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Prudential Policy for Peggers

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  • Schmitt-Grohé, Stephanie
  • Uribe, Martín

Abstract

This paper shows that in a small open economy model with downward nominal wage rigidity pegging the nominal exchange rate creates a negative pecuniary externality. This peg-induced externality is shown to cause unemployment, overborrowing, and depressed levels of consumption. The paper characterizes the optimal capital control policy and shows that it is prudential in nature. For it restricts capital inflows in good times and subsidizes external borrowing in bad times. Under plausible calibrations of the model, this type of macro prudential policy is shown to lower the average unemployment rate by 10 percentage points, reduce average external debt by more than 50 percent, and increase welfare by over 7 percent of consumption per period.

Suggested Citation

  • Schmitt-Grohé, Stephanie & Uribe, Martín, 2012. "Prudential Policy for Peggers," CEPR Discussion Papers 8961, C.E.P.R. Discussion Papers.
  • Handle: RePEc:cpr:ceprdp:8961
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    References listed on IDEAS

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    1. Javier Bianchi, 2011. "Overborrowing and Systemic Externalities in the Business Cycle," American Economic Review, American Economic Association, vol. 101(7), pages 3400-3426, December.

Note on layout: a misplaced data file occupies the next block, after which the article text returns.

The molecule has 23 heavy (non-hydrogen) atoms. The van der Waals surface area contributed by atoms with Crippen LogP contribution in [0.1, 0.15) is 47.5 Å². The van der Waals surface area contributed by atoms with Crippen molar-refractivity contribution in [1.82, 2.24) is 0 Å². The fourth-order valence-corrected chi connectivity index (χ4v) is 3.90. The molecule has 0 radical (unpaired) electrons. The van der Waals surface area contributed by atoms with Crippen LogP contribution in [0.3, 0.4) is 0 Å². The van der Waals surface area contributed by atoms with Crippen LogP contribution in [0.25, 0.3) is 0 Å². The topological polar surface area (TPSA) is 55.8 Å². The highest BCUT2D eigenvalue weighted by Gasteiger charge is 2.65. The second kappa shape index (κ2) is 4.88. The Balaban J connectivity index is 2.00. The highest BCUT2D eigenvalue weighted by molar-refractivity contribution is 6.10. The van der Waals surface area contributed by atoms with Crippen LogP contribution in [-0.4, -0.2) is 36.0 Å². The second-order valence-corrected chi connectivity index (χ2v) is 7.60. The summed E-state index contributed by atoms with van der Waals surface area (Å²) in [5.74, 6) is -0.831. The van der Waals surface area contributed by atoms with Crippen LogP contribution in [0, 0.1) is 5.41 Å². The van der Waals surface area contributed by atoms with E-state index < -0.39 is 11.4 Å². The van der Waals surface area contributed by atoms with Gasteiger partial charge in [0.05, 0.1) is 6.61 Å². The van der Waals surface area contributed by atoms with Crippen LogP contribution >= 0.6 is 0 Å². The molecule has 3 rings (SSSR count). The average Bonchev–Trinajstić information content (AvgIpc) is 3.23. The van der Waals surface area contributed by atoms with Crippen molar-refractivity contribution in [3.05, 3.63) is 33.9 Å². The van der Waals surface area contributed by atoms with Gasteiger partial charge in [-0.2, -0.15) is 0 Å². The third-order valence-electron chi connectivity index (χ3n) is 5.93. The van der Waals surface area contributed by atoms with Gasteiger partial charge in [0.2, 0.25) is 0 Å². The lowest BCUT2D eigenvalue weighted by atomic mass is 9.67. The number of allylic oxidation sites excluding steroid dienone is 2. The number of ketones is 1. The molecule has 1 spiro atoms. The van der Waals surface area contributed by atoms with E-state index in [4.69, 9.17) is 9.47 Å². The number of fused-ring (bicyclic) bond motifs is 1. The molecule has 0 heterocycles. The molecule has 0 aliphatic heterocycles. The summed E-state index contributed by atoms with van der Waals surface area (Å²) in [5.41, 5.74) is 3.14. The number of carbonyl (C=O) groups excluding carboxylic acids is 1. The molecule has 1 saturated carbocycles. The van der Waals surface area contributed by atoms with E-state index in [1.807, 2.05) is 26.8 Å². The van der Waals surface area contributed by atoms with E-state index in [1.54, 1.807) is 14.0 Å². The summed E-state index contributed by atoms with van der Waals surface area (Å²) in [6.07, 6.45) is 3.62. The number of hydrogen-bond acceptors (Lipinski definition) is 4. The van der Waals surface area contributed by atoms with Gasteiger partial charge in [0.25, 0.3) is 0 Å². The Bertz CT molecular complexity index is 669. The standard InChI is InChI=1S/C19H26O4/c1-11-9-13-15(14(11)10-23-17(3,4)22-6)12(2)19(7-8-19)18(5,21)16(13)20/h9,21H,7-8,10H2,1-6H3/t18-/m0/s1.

2. Graciela L. Kaminsky & Carmen M. Reinhart & Carlos A. Végh, 2005. "When It Rains, It Pours: Procyclical Capital Flows and Macroeconomic Policies," NBER Chapters,in: NBER Macroeconomics Annual 2004, Volume 19, pages 11-82 National Bureau of Economic Research, Inc.
    3. Arnaud Costinot & Guido Lorenzoni & Iván Werning, 2014. "A Theory of Capital Controls as Dynamic Terms-of-Trade Manipulation," Journal of Political Economy, University of Chicago Press, vol. 122(1), pages 77-128.
    4. Maurice Obstfeld & Kenneth S. Rogoff, 1996. "Foundations of International Macroeconomics," MIT Press Books, The MIT Press, edition 1, volume 1, number 0262150476, January.
    5. Martín Uribe, 2006. "Individual Versus Aggregate Collateral Constraints and the Overborrowing Syndrome," NBER Working Papers 12260, National Bureau of Economic Research, Inc.
    6. Jonathan D. Ostry & Carmen M. Reinhart, 1992. "Private Saving and Terms of Trade Shocks: Evidence from Developing Countries," IMF Staff Papers, Palgrave Macmillan, vol. 39(3), pages 495-517, September.
    7. Gianluca Benigno & Huigang Chen & Christopher Otrok & Alessandro Rebucci & Eric R. Young, 2011. "Revisiting Overborrowing and its Policy Implications," Central Banking, Analysis, and Economic Policies Book Series,in: Luis Felipe Céspedes & Roberto Chang & Diego Saravia (ed.), Monetary Policy under Financial Turbulence, edition 1, volume 16, chapter 6, pages 145-184 Central Bank of Chile.
    8. Jordi Galí & Tommaso Monacelli, 2005. "Monetary Policy and Exchange Rate Volatility in a Small Open Economy," Review of Economic Studies, Oxford University Press, vol. 72(3), pages 707-734.
    9. Elsby, Michael W.L., 2009. "Evaluating the economic significance of downward nominal wage rigidity," Journal of Monetary Economics, Elsevier, vol. 56(2), pages 154-169, March.
    10. Uribe, Martin, 1997. "Exchange-rate-based inflation stabilization: The initial real effects of credible plans," Journal of Monetary Economics, Elsevier, vol. 39(2), pages 197-221, July.
    11. Guido Lorenzoni, 2008. "Inefficient Credit Booms," Review of Economic Studies, Oxford University Press, vol. 75(3), pages 809-833.
    12. Emmanuel Farhi & Ivan Werning, 2012. "Dealing with the Trilemma: Optimal Capital Controls with Fixed Exchange Rates," NBER Working Papers 18199, National Bureau of Economic Research, Inc.
    13. Roberto Garcia-Saltos & Leonardo Auernheimer, 2000. "International Debt and the Price of Domestic Assets," IMF Working Papers 00/177, International Monetary Fund.